Author: Joe Brizzolara / June 19, 2018
Earlier Today at a press conference outside of Inglewood City Hall, The Uplift Inglewood Coalition announced they will be suing the City of Inglewood for violation of the California Surplus Land Act. The group claims the City violated the state law—which mandates the prioritization of affordable housing in the development of unused city owned land— by entering into an Exclusive Negotiating Agreement with Murphy’s Bowl.
Murphy’s Bowl is a company controlled by the Clippers. They want to purchase three parcels of city land near the intersection of Prairie Avenue and Century Boulevard to build a new basketball arena.
The City Council voted unanimously in favor of the Exclusive Negotiating Agreement (E.N.A.) on June 15th, 2017. The agreement establishes a 36-month period for a potential purchase to be reviewed and includes a 1.5 million non-refundable deposit to cover the city’s costs of exploring the environmental and fiscal impact of the purchase.
This is not the first lawsuit stemming from this E.N.A. The L.A. Times reported on a suit brought against Inglewood by the Forum, who alleges that Inglewood Mayor James T. Butts Jr. fabricated a “fraudulent scheme” which green lighted Murphy’s Bowl rather than facilitating a competitive bidding process.
The Surplus Land Act “requires a local agency disposing of surplus land to give first priority in a purchase or lease to an entity agreeing to use the site for housing for persons of low or moderate income.”
“People are being displaced because of the development that is happening” said Uplift Inglewood organizer Derek Steele.
Uplift Inglewood is being represented by Katie McKeon, a fellow with Public Counsel. Public Counsel is a nation-wide pro bono law firm. They will be joining The Public Interest Law Project and the law firm Cozen O’Connor in litigating this case on behalf of Uplift Inglewood.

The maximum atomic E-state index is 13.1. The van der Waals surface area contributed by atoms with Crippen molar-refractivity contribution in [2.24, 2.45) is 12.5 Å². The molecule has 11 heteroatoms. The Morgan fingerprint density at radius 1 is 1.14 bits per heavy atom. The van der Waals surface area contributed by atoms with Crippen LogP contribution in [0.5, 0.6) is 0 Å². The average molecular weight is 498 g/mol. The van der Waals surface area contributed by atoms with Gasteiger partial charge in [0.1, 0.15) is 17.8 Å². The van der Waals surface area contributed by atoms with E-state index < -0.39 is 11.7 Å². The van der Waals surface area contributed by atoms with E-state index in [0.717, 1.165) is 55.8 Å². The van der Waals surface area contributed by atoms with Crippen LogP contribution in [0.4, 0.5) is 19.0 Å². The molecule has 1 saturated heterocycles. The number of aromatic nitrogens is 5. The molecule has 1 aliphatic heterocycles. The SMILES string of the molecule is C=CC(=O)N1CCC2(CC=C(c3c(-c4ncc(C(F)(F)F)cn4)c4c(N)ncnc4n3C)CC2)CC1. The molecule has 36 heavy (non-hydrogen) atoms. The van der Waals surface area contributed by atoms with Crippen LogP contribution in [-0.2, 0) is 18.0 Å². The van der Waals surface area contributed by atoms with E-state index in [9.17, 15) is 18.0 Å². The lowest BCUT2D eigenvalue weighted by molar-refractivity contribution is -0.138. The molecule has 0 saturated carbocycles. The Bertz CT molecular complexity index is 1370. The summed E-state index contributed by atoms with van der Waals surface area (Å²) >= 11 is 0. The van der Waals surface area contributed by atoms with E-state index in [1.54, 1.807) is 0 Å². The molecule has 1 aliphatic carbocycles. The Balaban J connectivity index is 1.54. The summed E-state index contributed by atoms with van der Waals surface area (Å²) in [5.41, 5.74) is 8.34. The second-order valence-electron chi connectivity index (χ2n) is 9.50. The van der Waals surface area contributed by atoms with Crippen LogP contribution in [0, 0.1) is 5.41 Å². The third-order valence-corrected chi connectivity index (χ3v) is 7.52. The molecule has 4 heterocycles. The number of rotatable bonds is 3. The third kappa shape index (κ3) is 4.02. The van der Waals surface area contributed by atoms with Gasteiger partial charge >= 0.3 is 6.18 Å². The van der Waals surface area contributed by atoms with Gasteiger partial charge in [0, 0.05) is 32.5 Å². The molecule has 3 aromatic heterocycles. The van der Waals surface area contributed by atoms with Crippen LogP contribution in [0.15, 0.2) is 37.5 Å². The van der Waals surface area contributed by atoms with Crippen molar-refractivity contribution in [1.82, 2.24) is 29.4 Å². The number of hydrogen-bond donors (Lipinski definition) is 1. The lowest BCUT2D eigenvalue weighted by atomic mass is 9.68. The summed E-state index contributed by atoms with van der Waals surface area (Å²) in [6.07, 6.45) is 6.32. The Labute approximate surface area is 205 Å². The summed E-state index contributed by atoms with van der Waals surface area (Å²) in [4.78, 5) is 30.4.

“We wholeheartedly support [Uplift Inglewood’s] goal of promoting equitable development in Inglewood. We want all sectors of the community to enjoy the benefits of economic development,” said McKeon.
“The city should be using every tool at its disposal to create safe, stable, affordable housing.”
“The Surplus Land Act requires cities and counties to notify certain governmental agencies and affordable housing developers whenever there is surplus land available,” explained McKeon.
One press conference attendant asked whether there is an Affordable Housing developer already lined up if the courts do decide to invalidate the arena agreement.
“It’s not our job to find the affordable housing developer,” said McKeon. “It’s the job of the city to follow state law and offer it to developers.”
Behind the event’s speakers, group members held signs reading “Save Our Community” and “#HomesBeforeArenas”.
Along with this lawsuit, Uplift Inglewood is currently waging a rent control initiative. Steele says that they have collected the signatures (above the minimum required) which are currently under review by the County. If certified, Inglewood residents will vote on whether to add an amendment to the City’s Charter which would cap rent increases. 65.3% of housing units in the city are rentals according to the 2016 Census.